Quite often I come across blog posts explaining how to be more efficient at something in your life. Usually these posts are filled with quick tips and suggestions on a particular topic. The most common ones I see are for personal finance and time management. For example, here’s one I read recently on Time Management. Now don’t get me wrong, I think these are excellent tips and I already practice quite a few of them. But after you’ve used all these tips and made improvements in your life, what’s next?
What do you do when you’re efficiency is approaching 90% and you’re still not getting the results you want? Or what if you have examined a particular area of your life, possibly tracking everything you do to get an accurate, objective picture of where your money and time is going, and there’s just no more wiggle room left? In a previous post I explored the possibility of doing things differently as a way to make progress. To a certain extent, that helps. In fact, part of my efficiency gain is a direct result of changing how I do things. But alas, that only takes you so far.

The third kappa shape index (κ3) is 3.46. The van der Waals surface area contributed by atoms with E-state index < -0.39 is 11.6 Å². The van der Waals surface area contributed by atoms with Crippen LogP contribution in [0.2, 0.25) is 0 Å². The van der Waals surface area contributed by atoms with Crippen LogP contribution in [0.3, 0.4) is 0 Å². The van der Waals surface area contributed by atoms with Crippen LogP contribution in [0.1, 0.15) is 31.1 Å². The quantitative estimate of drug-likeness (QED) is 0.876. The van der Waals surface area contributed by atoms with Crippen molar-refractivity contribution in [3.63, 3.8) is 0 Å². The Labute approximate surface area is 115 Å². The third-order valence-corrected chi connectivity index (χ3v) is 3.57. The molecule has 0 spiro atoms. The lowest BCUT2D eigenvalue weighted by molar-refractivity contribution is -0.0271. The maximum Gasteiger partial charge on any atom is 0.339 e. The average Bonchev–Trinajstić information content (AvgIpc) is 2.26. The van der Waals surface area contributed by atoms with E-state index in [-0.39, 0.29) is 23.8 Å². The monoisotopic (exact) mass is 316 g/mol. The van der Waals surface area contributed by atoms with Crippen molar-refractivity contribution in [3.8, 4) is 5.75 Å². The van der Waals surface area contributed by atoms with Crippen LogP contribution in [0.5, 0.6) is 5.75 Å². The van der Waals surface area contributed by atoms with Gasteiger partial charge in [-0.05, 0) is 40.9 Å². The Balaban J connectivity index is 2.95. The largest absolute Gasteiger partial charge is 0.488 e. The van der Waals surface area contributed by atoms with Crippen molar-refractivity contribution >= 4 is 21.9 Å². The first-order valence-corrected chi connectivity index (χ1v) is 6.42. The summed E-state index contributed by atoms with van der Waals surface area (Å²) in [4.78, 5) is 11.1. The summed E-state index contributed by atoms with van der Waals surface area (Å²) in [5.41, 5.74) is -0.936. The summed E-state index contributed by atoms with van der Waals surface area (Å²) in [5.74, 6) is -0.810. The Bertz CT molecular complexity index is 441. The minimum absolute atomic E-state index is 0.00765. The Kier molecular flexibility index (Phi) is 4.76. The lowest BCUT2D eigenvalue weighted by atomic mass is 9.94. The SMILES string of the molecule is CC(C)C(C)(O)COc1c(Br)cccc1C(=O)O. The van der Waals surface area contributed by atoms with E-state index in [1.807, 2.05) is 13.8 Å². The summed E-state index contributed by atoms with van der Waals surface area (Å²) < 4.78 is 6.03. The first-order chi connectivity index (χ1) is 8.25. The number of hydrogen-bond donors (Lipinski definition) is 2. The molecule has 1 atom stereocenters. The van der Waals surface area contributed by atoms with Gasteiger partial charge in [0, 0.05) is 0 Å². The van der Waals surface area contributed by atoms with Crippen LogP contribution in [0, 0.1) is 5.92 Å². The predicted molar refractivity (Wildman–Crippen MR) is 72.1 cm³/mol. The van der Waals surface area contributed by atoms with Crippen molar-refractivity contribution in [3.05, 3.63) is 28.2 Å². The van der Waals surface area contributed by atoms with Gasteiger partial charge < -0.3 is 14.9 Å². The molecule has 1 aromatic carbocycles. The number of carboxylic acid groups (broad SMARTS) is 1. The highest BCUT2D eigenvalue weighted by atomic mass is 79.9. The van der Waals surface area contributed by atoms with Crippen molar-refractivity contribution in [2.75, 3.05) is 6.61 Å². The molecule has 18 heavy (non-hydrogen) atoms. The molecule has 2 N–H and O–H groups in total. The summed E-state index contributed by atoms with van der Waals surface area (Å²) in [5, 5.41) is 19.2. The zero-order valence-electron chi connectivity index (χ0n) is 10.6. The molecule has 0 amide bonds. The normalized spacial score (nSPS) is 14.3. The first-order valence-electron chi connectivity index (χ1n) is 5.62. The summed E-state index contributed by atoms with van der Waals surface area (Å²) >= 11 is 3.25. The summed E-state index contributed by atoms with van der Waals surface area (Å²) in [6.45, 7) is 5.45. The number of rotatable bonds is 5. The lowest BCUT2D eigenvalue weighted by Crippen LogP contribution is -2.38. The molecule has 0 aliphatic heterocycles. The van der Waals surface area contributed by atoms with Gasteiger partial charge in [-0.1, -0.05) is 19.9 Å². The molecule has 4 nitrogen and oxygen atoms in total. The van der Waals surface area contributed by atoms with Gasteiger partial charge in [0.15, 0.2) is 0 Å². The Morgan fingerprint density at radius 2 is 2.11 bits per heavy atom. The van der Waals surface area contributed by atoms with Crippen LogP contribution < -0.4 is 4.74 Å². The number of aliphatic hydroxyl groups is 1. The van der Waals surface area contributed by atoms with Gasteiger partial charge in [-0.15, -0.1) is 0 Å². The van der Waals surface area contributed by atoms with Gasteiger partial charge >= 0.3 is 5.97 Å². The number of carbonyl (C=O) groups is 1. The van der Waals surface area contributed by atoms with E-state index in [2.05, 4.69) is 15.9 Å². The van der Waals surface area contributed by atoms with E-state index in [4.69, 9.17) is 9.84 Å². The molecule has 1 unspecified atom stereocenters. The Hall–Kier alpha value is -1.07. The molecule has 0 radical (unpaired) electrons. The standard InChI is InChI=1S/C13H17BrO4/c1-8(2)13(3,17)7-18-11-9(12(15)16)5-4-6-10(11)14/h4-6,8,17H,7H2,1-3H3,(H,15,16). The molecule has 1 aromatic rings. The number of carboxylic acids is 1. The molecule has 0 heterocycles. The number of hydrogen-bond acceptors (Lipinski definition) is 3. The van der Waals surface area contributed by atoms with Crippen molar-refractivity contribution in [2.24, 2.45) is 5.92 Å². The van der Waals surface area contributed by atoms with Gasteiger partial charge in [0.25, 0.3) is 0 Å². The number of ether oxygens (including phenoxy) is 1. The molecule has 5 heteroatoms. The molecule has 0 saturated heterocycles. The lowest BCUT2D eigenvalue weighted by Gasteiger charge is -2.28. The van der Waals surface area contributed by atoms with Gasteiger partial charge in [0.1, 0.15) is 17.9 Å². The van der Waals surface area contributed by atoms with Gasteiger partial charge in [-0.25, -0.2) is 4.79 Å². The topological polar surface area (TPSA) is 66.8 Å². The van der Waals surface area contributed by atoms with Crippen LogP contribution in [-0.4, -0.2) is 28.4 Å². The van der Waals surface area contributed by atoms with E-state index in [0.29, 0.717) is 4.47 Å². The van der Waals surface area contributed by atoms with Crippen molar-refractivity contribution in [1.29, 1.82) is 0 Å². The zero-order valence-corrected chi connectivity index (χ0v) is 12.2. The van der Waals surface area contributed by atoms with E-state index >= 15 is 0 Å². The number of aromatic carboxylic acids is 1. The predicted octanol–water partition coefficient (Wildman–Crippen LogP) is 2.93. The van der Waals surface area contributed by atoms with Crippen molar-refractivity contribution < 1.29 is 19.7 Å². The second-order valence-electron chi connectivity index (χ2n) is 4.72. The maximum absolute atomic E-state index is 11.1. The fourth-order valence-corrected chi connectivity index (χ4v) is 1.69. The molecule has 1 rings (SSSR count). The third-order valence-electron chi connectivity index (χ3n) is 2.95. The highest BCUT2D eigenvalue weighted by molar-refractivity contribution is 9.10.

So, what’s next?
Originally, I thought I didn’t have an answer, but after some quiet reflection, I realized I do have some idea. I believe the key is to keep making little, incremental improvements and taking the actions you know will move you closer to your goals. In fact, I have found that having taken care of the little things, and savored the easy wins, it’s that much easier to know what you should be doing. Instead of being mired in minutiae, you can place your focus on what’s important.
Now, it’s easy to get impatient (which is one of the things I’m struggling with) but if you can hold in your mind a clear picture of the end result you are striving for, you will eventually get there. In The Compound Effect, Darren Hardy explains that little changes, done consistently, add up to big effects over time. I truly believe that’s the answer; patience and incremental improvement. Darren Hardy does a way better job of explaining this than I ever will so head over to the book’s website and download the free chapter. It explains in detail what I’ve only scratched the surface of here (and when you’re done reading the first chapter, buy the book, the rest of it is even better!).
Only time will tell if this strategy truly works, but the time will pass anyway (as I know all too well) so I figure it’s worth my while to try and make things better.